drum roll, please • Meet lozthedrummer

Music is not only a way to express yourself but also creates a world you can escape to. Whether you need to cheer up or play your favourite song as motivation to run these extra miles – without music, our lives would be indeed miserable.

Lauren has found her passion in music and shares her talent on social media.

„I have always had a passion for music and there was nothing else I could see myself putting my energy into and making a career out of it.“

Music is like a big cake that satisfies the different taste of anyone. Some might listen to pop music on the radio or move their head to heavy metal songs.

Lauren plays the drums and publishes covers of various songs online. Her talent brings a different perspective to well-known tunes.

At what age did you start to produce music?

“I started playing instruments when I was 7 or 8 years old, but I really prioritised music when I was around 16 and started to have a few instruments under my belt.”

Snippet of @/lozthedrummer ´s cover “Lets Go on the Run” by Chance the Rapper (Instagram)

Growing up with music has many benefits. The ability to play instruments and sing enables young people to strengthen their communication skills as well as emotional wellbeing.

“The piano was the first instrument that I learnt to play, followed by the acoustic guitar and then the drums.”

Which instrument is your favourite to play?

“I definitely think that the drums are my favourite instrument, I love being able to give attitude to my performance and it really allows me to express who I am, how I feel and to have loads of fun with it too.”

Lauren has not always been performing as a solo musician. She used to play with other members from different bands and gained experience during this time.

“I have been in and out of different bands. The most successful band I have been with so far was the Brookes, who are sadly no longer together. But I have also performed with different cover bands across the years.”

Lauren is 21 years old and continues to follow her passion. She studies Professional Music Performance at the Academy of Contemporary Music in London, England.

“Once I have finished my degree, Covid permitting, I’m hoping to be performing regularly and recording with/for bands and for myself. I’d love to be able to get back into a studio and record more songs as soon as possible.”

Snippet of @/lozthedrummer ´s Cover “Figure It Out” by Royal Blood (Instagram)

Being able to play drums is thought to be immensely rewarding. However, you need to invest a lot of time and effort to reach a professional, musical ability. The main component of playing drums is rhythm. The sound of drums does not only provide a solid beat but also provides a unique technique.

On your social media, you post covers of well-known songs like “Shallow” by Bradley Cooper & Lady Gaga. Which one is your favourite cover so far?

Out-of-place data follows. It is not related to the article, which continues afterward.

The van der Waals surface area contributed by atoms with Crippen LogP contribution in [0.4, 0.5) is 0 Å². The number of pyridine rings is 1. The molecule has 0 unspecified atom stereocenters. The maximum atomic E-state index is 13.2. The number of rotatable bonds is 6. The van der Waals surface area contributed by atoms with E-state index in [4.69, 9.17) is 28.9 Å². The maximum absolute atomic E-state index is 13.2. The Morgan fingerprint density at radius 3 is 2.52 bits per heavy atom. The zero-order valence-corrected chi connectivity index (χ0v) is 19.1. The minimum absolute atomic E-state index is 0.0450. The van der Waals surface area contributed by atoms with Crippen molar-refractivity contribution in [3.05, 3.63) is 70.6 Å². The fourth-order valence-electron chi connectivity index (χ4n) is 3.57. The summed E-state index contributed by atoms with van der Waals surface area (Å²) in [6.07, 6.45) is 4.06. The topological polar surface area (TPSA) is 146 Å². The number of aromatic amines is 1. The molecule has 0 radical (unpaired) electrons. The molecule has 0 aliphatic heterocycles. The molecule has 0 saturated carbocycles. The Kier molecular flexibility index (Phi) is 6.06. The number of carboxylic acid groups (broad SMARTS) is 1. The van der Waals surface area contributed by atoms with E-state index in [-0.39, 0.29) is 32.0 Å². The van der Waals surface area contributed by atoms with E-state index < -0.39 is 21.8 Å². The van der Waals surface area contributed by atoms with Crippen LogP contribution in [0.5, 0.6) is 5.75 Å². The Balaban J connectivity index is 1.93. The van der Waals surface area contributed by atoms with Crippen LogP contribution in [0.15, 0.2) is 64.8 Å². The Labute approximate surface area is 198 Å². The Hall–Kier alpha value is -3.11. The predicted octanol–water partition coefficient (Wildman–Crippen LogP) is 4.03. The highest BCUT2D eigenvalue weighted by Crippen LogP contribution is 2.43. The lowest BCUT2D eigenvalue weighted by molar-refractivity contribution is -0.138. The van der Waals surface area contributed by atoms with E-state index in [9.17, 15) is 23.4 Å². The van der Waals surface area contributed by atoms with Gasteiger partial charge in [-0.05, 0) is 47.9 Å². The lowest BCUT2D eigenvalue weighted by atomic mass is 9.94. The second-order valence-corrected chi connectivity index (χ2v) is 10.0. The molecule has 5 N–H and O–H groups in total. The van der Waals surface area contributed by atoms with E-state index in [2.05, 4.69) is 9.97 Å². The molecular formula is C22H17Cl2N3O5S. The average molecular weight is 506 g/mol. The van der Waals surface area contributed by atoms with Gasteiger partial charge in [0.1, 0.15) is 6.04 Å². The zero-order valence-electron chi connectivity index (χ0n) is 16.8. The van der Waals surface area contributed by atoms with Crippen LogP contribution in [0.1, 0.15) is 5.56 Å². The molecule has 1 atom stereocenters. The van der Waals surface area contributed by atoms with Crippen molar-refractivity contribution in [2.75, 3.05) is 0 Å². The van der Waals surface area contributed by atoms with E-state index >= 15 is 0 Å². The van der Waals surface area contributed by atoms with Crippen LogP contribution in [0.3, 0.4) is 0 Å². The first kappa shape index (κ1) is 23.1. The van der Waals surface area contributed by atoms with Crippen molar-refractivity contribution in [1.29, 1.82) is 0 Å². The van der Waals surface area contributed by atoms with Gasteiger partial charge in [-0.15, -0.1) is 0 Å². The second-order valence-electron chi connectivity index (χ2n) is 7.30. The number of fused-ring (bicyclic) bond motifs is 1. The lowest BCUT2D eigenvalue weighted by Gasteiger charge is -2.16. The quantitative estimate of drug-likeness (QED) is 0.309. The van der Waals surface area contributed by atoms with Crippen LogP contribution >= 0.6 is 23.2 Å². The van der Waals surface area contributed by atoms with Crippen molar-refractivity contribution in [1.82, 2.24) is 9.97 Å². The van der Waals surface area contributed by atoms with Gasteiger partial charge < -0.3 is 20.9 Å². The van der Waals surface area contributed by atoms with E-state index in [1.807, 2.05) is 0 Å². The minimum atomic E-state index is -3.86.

Covers are something I really enjoy doing as I spent a lot of my practice time playing to my favourite tunes.

There’s quite a few songs I’ve been playing for a long time that I know like the back of my hand now and can be quite creative whilst playing them.

I think the favourite of my covers I’ve done so far is my cover of Shallow from A Star is Born. I played all the instruments on this cover; I just had a really good time recording it and so far it’s gotten really good reviews, haha.”

Make sure to check out Lauren’s music on SoundCloud!

Apart from accompanying songs with drums, have you published any self-written songs or is that something you would consider in the future?

“I have released original songs with the bands I was a part of. I’ve never actually released any original solo music, but this is something I’d like to do in the future and something I’m trying to work on during lockdown.”

Coronavirus has made a significant impact on life but also on the creative industry. It is harder to stay focussed and motivated throughout these challenging times. How do you stay motivated?

“Yeah for me too, it has been super hard to stay motivated in lockdown.

I think the key for me was just taking the pressure off the idea that I’m supposed to use this time to be as productive as possible.

I have recently found my flow and what I want to work on whilst I have all this free time. So, I’m just trying to stick to doing what I enjoy and not put myself under pressure. “

What has been your proudest achievement?

“There’s been work I’ve put out in the past that I have put in a lot of time and effort to produce and put in front of as many people as possible that I am super proud of. But, when I was with one of my old bands and we started being recognised in the industry and getting more and more gigs across the UK and making the band more and more full time, I’m super proud of that because it is the closest, I’ve come to achieving what I want to achieve in my career.”

Although, coronavirus puts our lives on hold, Lauren continues to stay productive and shows us what she got!

Follow Lauren on social media and check out her website to support her journey and listen to her amazing talent. 
Instagram. @/lozthedrummer 
SoundCloud: Lozthedrummer 
Website: https://laurentaylor904.wixsite.com/mysite-1